Hundreds of accidents occurred across the Baltimore region Friday morning as freezing rain caused icy conditions during the morning commute, according to local emergency officials.
A bulk of the problems were in Anne Arundel County.
One accident involving a vehicle striking a utility pole closed Route 50 in both directions at St. Margaret's Road in Arnold about noon, the State Highway Administration said.
The road reopened about 12:50 p.m. after Comcast crews worked to carry an electrical wire back over the highway, said David Buck, a SHA spokesman.
A separate incident in the same area of Anne Arundel County involving a jeep striking a utility pole — and traveling up it before coming to a stop — was reported by Natural Resources Police.
Initial information from the SHA that the two accidents involving utility poles were the same was incorrect, the SHA said.
Natural Resources Police reported the driver of the Jeep was not badly injured. The SHA did not have more information on the accident that closed Route 50.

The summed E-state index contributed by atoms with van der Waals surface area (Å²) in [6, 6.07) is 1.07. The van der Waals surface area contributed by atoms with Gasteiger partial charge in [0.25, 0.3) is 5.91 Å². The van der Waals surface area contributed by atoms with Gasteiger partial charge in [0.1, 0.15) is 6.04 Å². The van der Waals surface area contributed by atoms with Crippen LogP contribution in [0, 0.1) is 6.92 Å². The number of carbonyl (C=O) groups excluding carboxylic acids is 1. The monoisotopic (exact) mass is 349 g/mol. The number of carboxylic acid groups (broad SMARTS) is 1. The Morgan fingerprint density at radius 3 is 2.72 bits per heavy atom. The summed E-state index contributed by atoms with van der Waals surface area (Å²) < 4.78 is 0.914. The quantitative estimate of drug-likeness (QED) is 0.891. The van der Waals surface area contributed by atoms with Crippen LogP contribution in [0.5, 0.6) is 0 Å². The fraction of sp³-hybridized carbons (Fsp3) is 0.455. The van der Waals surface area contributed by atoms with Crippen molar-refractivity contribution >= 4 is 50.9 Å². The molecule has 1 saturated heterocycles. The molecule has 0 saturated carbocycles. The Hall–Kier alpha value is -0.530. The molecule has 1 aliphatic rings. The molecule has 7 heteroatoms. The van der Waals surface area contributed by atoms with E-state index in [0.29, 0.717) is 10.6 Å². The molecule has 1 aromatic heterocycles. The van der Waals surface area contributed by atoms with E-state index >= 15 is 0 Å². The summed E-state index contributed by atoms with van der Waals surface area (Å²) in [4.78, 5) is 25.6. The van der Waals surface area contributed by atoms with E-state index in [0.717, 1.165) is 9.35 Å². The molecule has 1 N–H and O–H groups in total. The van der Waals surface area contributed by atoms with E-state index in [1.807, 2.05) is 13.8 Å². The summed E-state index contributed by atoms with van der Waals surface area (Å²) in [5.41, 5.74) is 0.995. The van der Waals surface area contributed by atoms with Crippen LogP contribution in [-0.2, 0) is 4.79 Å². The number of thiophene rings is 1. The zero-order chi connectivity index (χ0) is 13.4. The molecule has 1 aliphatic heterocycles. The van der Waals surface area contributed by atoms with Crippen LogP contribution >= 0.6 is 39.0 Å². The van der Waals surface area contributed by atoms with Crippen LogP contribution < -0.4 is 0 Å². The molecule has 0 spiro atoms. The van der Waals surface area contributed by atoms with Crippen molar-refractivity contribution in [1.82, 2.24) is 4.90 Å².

The icy conditions were to blame in many accidents, though.
"As predicted actually, the ice came down right at rush hour," said Valerie Burnette Edgar, a SHA spokeswoman. "We had crews out salting, but when it comes down at the same time as all the traffic, it's difficult."
Large fluctuations in temperature can also cause problems on highways, including potholes, and the SHA has also been dealing with a high volume of repairs in recent days.
The Route 50 accident was just one of some 200 that had been reported in Anne Arundel between midnight and 11 a.m., according to Chief Keith Swindle, of the Anne Arundel County Fire Department. Police in the county reported responding to more than 70 incidents.
"We had some spinning out, some people going basically too fast for conditions," said Burnette Edgar, of the SHA.
Earlier in the morning, problems were also reported in Westminster and in Gambrills, and the Maryland Transportation Authority reported minor delays on the light rail, local bus, MARC train and mobility vehicles.
Officials in Baltimore and Baltimore County reported usual numbers of accidents, but said there were likely many fender benders that went unreported.
Louise Rogers-Feher, a Baltimore County Police spokeswoman, said drivers should be careful as "some areas will be clear and other areas will be water covered and icy."
Burnette Edgar said conditions are expected to improve as temperatures rise.